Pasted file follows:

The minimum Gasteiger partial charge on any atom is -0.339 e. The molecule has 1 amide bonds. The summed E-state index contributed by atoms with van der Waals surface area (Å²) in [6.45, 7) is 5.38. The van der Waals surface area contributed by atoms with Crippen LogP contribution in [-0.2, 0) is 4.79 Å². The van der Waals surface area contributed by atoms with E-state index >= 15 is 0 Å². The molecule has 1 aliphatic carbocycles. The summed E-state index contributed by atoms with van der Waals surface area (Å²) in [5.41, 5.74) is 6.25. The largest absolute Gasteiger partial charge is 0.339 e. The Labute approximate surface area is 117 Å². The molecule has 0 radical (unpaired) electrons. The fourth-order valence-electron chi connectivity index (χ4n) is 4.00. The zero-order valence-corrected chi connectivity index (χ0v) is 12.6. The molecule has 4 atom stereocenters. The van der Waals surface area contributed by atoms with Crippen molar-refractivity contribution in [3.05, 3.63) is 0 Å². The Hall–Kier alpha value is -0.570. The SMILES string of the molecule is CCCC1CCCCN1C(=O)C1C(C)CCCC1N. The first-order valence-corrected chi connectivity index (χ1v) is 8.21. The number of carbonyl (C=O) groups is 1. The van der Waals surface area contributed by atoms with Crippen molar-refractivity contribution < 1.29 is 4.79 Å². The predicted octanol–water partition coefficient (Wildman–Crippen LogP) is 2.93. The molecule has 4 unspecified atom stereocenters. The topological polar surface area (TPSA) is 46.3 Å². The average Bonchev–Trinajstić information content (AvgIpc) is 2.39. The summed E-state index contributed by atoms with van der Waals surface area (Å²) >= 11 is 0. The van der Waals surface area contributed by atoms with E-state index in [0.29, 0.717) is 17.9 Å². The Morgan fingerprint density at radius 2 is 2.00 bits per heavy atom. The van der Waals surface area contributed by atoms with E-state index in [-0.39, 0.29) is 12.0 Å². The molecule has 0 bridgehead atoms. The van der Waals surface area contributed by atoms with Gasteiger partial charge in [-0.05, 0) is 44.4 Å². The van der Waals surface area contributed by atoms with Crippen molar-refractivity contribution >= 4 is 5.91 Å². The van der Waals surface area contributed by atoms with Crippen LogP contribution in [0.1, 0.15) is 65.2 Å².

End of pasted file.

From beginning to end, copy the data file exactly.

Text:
The minimum Gasteiger partial charge on any atom is -0.339 e. The molecule has 1 amide bonds. The summed E-state index contributed by atoms with van der Waals surface area (Å²) in [6.45, 7) is 5.38. The van der Waals surface area contributed by atoms with Crippen LogP contribution in [-0.2, 0) is 4.79 Å². The van der Waals surface area contributed by atoms with E-state index >= 15 is 0 Å². The molecule has 1 aliphatic carbocycles. The summed E-state index contributed by atoms with van der Waals surface area (Å²) in [5.41, 5.74) is 6.25. The largest absolute Gasteiger partial charge is 0.339 e. The Labute approximate surface area is 117 Å². The molecule has 0 radical (unpaired) electrons. The fourth-order valence-electron chi connectivity index (χ4n) is 4.00. The zero-order valence-corrected chi connectivity index (χ0v) is 12.6. The molecule has 4 atom stereocenters. The van der Waals surface area contributed by atoms with Crippen molar-refractivity contribution in [3.05, 3.63) is 0 Å². The Hall–Kier alpha value is -0.570. The SMILES string of the molecule is CCCC1CCCCN1C(=O)C1C(C)CCCC1N. The first-order valence-corrected chi connectivity index (χ1v) is 8.21. The number of carbonyl (C=O) groups is 1. The van der Waals surface area contributed by atoms with Crippen molar-refractivity contribution < 1.29 is 4.79 Å². The predicted octanol–water partition coefficient (Wildman–Crippen LogP) is 2.93. The molecule has 4 unspecified atom stereocenters. The topological polar surface area (TPSA) is 46.3 Å². The average Bonchev–Trinajstić information content (AvgIpc) is 2.39. The summed E-state index contributed by atoms with van der Waals surface area (Å²) >= 11 is 0. The van der Waals surface area contributed by atoms with E-state index in [0.29, 0.717) is 17.9 Å². The Morgan fingerprint density at radius 2 is 2.00 bits per heavy atom. The van der Waals surface area contributed by atoms with E-state index in [-0.39, 0.29) is 12.0 Å². The molecule has 0 bridgehead atoms. The van der Waals surface area contributed by atoms with Gasteiger partial charge in [-0.05, 0) is 44.4 Å². The van der Waals surface area contributed by atoms with Crippen molar-refractivity contribution >= 4 is 5.91 Å². The van der Waals surface area contributed by atoms with Crippen LogP contribution in [0.1, 0.15) is 65.2 Å².